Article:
‘Flying Fish’, with 22 medals, is the most prolific Olympian. Phelps won six golds and two bronzes in Athens, with two world records. In Beijing, he won golds while making world records in all events but 100 m butterfly. And in 2012, he clinched four golds and two silvers in London. Olympic legend Mark Spitz called him the “greatest Olympian and athlete of all time”.
Russian shot-putter Irina Korzhanenko tested positive for stanozolol at the 2004 Olympics and was stripped of her medal. She claimed innocence and refused to return it to the IOC. She had also been banned for doping in 1999 and was suspended for two years.
Will Paes Play 7th straight Olympics?
Indian fans are hoping that the selection saga of the Indian tennis team for the 2012 London Olympics is not repeated. Rohan Bopanna on June 6 officially figured among the top 10 players on the ATP doubles ranking list, booking a direct berth for Rio, triggering selection talks. The top question: Will Bopanna, who can choose his doubles partner, pick old war-horse Leander Paes (ranked 46), who aims to play his seventh straight Olympics? Of course, the All India Tennis Association will have the final say in picking the team. But Paes (42) is sure that Bopanna and him are the best Indian pair. “My career speaks for itself and Rohan has also been doing well in the last 18 months.... Me and Rohan are the best team,” says Paes. The International Tennis Federation is to e-mail a list of eligible India players to the AITA on June 9; the selection committee is to meet on June 11 to finalise the teams. Sania Mirza is joint world No.1 with Martina Hingis, and is a certainty for Rio. Bopanna looks set to partner Sania.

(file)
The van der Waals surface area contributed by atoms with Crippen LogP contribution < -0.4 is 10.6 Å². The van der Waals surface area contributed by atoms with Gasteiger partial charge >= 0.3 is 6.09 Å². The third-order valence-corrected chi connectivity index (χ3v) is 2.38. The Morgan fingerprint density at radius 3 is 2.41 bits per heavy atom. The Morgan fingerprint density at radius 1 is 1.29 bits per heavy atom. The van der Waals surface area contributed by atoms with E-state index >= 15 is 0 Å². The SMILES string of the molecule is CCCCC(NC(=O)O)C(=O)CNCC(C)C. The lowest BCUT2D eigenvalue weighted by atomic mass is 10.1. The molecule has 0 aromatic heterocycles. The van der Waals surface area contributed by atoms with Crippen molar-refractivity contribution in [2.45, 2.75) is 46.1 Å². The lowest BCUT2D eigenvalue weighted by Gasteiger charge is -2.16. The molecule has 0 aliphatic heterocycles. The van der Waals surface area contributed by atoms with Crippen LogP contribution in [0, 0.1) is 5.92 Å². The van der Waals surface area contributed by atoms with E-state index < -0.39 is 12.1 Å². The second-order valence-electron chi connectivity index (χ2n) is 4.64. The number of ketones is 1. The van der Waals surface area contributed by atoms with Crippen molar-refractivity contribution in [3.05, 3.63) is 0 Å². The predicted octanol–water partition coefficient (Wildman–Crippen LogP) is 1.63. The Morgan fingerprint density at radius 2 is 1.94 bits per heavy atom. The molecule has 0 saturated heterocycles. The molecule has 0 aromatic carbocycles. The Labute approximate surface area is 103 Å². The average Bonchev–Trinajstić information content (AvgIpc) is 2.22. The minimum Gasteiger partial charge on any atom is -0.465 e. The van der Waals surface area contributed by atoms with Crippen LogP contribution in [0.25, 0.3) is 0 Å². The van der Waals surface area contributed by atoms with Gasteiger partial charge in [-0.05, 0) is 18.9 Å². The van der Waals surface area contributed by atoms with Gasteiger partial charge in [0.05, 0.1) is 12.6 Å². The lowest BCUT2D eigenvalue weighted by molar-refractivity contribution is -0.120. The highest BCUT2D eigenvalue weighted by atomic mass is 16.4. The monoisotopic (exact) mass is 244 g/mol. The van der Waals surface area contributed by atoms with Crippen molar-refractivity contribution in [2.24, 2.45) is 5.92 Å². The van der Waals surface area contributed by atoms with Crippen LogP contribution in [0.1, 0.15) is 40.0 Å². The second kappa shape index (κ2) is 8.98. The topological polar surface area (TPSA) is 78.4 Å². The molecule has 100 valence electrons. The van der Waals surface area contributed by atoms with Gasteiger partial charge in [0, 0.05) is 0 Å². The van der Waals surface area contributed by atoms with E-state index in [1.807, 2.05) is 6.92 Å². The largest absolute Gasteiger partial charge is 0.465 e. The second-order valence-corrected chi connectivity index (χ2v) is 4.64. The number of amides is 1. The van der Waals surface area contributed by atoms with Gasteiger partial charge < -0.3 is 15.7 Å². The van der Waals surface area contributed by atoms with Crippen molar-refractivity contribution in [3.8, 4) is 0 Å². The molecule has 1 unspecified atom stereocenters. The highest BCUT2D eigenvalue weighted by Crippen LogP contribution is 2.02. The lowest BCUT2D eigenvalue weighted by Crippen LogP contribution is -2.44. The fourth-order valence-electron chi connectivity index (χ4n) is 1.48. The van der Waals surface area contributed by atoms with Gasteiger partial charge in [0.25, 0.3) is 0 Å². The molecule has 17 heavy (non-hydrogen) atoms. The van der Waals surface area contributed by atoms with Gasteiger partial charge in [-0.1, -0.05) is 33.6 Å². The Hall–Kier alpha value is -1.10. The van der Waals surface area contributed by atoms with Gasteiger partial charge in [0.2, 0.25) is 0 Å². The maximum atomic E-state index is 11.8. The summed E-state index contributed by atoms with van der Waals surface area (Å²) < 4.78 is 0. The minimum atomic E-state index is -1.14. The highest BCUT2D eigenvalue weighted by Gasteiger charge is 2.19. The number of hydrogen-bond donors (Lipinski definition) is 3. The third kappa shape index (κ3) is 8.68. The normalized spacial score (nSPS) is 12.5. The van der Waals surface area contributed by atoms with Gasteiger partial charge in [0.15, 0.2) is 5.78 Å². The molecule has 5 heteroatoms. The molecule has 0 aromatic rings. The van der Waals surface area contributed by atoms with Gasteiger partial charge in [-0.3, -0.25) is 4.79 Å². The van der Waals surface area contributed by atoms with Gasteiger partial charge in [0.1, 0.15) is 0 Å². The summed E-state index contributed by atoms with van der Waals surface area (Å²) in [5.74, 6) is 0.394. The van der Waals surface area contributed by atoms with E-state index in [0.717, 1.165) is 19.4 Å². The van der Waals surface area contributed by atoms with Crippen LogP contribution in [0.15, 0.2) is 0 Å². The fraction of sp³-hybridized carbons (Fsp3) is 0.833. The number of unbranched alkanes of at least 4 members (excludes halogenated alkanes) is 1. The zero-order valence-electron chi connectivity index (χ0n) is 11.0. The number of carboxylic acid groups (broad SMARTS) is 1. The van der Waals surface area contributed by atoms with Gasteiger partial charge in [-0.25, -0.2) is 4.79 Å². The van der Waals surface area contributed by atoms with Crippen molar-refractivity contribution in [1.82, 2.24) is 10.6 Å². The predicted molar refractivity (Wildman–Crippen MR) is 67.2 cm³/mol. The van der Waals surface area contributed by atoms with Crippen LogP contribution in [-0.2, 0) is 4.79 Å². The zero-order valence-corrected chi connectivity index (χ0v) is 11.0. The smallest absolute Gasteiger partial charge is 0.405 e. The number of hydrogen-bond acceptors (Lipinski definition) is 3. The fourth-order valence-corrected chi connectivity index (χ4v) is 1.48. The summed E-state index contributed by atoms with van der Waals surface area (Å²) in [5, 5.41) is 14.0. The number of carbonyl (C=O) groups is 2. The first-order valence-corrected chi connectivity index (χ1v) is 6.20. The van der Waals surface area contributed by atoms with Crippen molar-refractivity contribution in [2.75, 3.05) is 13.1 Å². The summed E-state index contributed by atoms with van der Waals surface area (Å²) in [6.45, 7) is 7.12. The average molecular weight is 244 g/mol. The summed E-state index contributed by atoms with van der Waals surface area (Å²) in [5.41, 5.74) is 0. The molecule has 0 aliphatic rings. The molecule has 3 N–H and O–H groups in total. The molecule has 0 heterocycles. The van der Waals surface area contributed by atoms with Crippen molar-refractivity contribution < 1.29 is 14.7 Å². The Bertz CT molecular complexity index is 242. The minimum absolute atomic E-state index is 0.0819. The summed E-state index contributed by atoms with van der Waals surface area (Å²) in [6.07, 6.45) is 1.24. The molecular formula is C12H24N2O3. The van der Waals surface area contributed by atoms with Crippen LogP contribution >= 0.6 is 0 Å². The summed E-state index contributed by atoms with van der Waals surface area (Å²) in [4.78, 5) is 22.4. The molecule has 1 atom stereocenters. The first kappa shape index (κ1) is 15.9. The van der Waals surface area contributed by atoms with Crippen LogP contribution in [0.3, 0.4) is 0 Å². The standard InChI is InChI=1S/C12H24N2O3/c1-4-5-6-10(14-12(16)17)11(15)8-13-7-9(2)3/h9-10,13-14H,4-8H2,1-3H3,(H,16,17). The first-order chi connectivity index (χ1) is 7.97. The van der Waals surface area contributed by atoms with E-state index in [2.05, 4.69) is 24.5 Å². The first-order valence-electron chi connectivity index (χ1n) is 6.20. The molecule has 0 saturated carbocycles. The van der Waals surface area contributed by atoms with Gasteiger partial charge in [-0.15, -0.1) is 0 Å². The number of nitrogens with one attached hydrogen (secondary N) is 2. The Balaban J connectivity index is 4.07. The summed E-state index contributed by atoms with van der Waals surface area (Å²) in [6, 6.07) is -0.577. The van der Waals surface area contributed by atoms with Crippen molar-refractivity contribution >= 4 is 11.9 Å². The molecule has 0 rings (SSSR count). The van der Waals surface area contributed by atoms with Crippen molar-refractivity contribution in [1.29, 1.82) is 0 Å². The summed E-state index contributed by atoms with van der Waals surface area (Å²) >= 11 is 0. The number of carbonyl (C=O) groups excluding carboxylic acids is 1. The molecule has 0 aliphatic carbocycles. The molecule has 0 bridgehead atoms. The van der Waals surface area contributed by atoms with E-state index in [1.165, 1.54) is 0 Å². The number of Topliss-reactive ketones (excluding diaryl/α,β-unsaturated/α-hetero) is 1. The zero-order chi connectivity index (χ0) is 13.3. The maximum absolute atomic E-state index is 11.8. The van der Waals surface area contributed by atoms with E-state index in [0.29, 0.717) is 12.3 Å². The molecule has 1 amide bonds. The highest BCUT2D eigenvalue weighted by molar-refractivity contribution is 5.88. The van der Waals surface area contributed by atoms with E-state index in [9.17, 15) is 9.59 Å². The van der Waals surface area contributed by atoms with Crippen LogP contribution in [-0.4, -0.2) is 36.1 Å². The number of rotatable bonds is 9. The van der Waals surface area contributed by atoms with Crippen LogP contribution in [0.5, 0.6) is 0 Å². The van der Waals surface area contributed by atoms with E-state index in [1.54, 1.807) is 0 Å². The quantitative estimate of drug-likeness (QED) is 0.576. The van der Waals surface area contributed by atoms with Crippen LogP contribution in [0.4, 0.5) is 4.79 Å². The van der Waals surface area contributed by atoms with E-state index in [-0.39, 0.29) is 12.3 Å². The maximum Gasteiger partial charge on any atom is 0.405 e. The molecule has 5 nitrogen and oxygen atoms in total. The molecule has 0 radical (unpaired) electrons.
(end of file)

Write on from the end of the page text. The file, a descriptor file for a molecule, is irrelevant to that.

Zika Concern Grows
The concern over the mosquito-borne Zika virus is buzzing in the Indian sports ministry, too. In early June, the Steering Group (Core Members) of the Mission Olympic Cell (MOC) noted: “It’s necessary that a team of eminent doctors accompany the Indian contingent. A group of two to three doctors needs to be finalised by IOA. The group of doctors should bring out a compilation of dos and don’ts....”
Elsewhere, leading Aussie golfer Jason Day and members of the US basketball team are undecided about going to Rio, after US cyclist Tejay Van Garderen withdrew over concerns that his pregnant wife could be affected.
With less than two months to go for the Rio Olympics, it’s not an ideal time to call for its postponement, as some, including 150 health experts, have done. Rio officials have advised athletes not to bring their families and to sleep in protective nets. The WHO Emergency Committee will meet to evaluate the risks involved for athletes. But the final decision on holding the Olympics will rest with the IOC. Brazil’s sports minister Leonardo Picciani says the number of Zika virus cases is going down fast and by August there would be none. “We hosted 43 test events in Rio with 7,000 athletes and we have not had any case of Zika or dengue,” Picciani told BBC.
Beach volleyball, one of Rio’s attractions
206 The number of countries, including hosts Brazil, that will be participating at the Rio de Janeiro Games, to be held from August 5-21. Athletes will compete in 306 events of 42 sports. Events will be held at 37 venues. The mascot of the Rio Olympics is named after one of Brazil’s most prominent 20th century cultural icons, Vinicius des Moraes.